Implementing NAP

The action needs to come sooner rather than later because the patience of China will have its limits


Editorial March 30, 2019

Pakistan has caught itself in a bind. The same day the Prime Minister, Imran Khan, called implementation of the National Action Plan (NAP) his government’s foremost priority and formed expert working groups to ensure its coordinated implementation, the Chinese found themselves convincing the United States not to bypass standard United Nations procedures to try and blacklist Jaish-e-Mohammad (JeM) chief Masood Azhar.

China says there is not enough consensus, but the unfortunate reality is that the Chinese calling for “more time for a comprehensive and thorough assessment” is only delaying the inevitable. The previous resolution was backed by almost the entire UN Security Council, including the rotational members. The consensus is almost unanimous.

The United States — with explicit support from France and Britain — will eventually bring the resolution to the table, and will either force China to vote along, abstain or veto. That would not look good on China and would essentially illustrate the weakness of the argument that the leader of a group on the UN terror list need not be blacklisted as a terrorist.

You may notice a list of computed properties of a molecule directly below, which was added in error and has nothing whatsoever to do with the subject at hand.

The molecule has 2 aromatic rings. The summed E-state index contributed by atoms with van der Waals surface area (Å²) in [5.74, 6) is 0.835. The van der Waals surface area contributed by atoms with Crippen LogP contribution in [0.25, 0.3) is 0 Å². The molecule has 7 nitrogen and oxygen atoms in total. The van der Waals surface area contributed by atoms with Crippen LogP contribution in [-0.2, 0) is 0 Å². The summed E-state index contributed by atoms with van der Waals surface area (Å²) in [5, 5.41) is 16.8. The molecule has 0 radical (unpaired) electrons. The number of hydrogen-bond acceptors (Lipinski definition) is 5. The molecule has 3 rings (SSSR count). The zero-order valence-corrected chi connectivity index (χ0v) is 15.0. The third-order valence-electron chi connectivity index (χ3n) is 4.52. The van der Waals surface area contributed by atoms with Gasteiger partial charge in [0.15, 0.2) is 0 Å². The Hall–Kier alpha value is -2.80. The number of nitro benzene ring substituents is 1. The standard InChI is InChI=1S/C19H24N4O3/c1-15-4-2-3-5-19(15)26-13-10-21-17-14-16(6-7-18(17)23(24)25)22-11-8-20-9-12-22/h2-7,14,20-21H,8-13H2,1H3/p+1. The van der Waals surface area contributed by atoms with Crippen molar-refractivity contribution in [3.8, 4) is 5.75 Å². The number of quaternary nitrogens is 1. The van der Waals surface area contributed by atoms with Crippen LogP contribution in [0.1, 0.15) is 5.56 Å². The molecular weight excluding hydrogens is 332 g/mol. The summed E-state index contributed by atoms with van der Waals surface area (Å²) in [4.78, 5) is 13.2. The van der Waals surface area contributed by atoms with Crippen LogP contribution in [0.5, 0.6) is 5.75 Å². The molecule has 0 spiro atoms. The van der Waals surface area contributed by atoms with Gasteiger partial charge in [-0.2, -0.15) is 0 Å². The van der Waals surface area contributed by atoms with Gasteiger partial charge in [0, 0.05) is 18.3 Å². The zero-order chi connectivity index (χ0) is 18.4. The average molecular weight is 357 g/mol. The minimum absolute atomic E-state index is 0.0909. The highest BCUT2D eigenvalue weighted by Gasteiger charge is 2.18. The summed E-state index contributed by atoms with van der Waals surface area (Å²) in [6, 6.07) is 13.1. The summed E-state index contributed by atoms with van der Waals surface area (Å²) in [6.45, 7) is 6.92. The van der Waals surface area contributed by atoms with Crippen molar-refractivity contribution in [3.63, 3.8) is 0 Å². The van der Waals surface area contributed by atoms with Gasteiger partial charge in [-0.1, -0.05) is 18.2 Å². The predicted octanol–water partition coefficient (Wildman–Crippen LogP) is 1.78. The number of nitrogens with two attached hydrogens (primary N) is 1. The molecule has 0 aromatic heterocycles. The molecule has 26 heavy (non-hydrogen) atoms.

Prime Minister Imran, meanwhile, is committed to implementing NAP. As he chaired the maiden session of the National Internal Security Committee — a new structure for deliberations on security matters — he told the participants that implementation of NAP “is the foremost priority of the incumbent government as it is reflective of the will of the nation and is a consensus document agreed upon by all political parties of the country”. He gave out an assurance that the government was committed to removing all impediments towards implementation of the plan in letter and spirit.

The Prime Minister sounds serious about looking inward — something that would be highly prudent in view of the ongoing FATF review and the UNSC vote on the JeM chief. The action, however, needs to come sooner rather than later because the patience of China — however great a friend — will have its limits and it is best not to test a friend that has always stood by us in the hardest of times that we have faced.

Published in The Express Tribune, March 30th, 2019.

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